I went back to school this semester. Thanks to the generosity of the citizens of NM and the misplaced priorities of the State Legislature, it is very cheap for old geezers (like your humble correspondent) to take university classes. One course I am taking is Human Genomics (AKA, BIOL 550), which is fundamentally a reading course wherein we read a lot genomics papers, mostly from the last 2-5 years. The amount of progress in this area recently has been phenomenal, driven mostly by the rapid fall in the cost of sequencing genetic data but also by the development of powerful statistical algorithms that permit analysis of the enormous quantities of data.
The human genome, like those of all* the other life on Earth, is encoded in DNA molecules, enormously long chains of four different nucleotides. The human genome, for example, consists of about three billion of these, each of which is paired with a complementary nucleotide in a complementary chain. Together, these chains form the famous double helix. The most famous and central property of these chains is that they include long sections of code, with each three base pair set encoding for an amino acid of a protein product.
Most of the information on a genome is in the form of the sequence of these base pairs, so that if you know the order of all three billion bases on the DNA strands, you know almost everything about the genetics of the organism (there is also some so-called epigenetic stuff, but I won't get into that). So how do you go about determining the sequence of three billion molecules in these tiny chains? It's complicated, but it usually involves several steps, including multiplying the DNA, cutting up into more manageable sized pieces, sequencing the pieces, and figuring out how to virtually glue all the now sequenced pieces back together. The details are managed by micro-machines, designed by people, and nano-machines, designed by bacteria and adapted by humans.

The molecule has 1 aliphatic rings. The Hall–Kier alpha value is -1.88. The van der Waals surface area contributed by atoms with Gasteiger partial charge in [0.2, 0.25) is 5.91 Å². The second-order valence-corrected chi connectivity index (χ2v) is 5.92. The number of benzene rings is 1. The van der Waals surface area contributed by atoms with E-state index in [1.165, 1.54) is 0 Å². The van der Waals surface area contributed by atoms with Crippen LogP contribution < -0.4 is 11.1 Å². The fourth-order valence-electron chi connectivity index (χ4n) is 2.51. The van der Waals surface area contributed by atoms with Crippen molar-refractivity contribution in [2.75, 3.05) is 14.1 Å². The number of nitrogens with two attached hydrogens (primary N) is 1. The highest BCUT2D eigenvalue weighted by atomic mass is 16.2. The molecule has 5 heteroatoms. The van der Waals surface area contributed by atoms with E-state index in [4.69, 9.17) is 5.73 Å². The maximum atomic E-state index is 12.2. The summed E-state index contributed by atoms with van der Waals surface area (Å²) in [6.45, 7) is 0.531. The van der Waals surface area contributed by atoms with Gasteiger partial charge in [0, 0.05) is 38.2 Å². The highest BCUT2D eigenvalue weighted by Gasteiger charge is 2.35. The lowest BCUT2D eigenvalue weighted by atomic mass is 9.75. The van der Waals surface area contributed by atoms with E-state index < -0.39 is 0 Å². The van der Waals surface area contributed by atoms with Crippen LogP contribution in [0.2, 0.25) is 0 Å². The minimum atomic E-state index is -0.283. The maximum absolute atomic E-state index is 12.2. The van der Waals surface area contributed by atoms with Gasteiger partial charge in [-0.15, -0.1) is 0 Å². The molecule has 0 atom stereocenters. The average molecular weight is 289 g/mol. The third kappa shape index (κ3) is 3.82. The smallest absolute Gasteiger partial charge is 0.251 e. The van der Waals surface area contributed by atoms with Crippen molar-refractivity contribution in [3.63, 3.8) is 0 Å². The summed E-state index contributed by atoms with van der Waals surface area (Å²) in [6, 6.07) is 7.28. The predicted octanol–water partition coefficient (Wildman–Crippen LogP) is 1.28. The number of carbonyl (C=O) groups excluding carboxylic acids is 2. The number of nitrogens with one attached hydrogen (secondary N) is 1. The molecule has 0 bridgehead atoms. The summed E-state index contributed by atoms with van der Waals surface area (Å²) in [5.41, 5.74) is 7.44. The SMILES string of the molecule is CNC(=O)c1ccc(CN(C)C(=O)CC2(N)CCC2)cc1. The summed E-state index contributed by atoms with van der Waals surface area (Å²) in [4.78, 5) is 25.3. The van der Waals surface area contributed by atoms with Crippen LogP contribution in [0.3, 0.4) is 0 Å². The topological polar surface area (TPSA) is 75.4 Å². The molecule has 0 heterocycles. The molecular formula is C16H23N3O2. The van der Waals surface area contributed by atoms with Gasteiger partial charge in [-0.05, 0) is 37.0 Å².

Sequencing the first human genome cost a billion dollars or so, but since then the cost has plummeted by roughly six orders of magnitude. We have gradually acquired sequences for several thousand modern humans from all over the world as well as sequence data for many of our relatives close (chimps, gorillas, monkeys) and distant (yeasts and bacteria). For the student of human prehistory, it is even more interesting that DNA from some ancient dead has also been sequenced, including some Neandertals and a Denisovan, which split from modern humans perhaps half a million years ago.
All this new data is telling us a dramatic tale of repeated migrations and admixture events. The people who occupy a location now are rarely those who got their first. The story is probably known best for Europeans, who seem to have left Africa about 50 thousand years ago, separated from modern East Asians 10 or 15 thousand years later, and mixed slightly with the pre-existing Neandertal population before replacing them. These Paleolithic hunter-gatherers were mixed with and largely replaced by Neolithic farmers from the Middle East some 7-9 thousand years ago. A couple of thousand years later, the Yamnaya culture with horses, chariots and bronze showed up, sweeping away most of the previous population and probably bring the Indo-Eropean languages.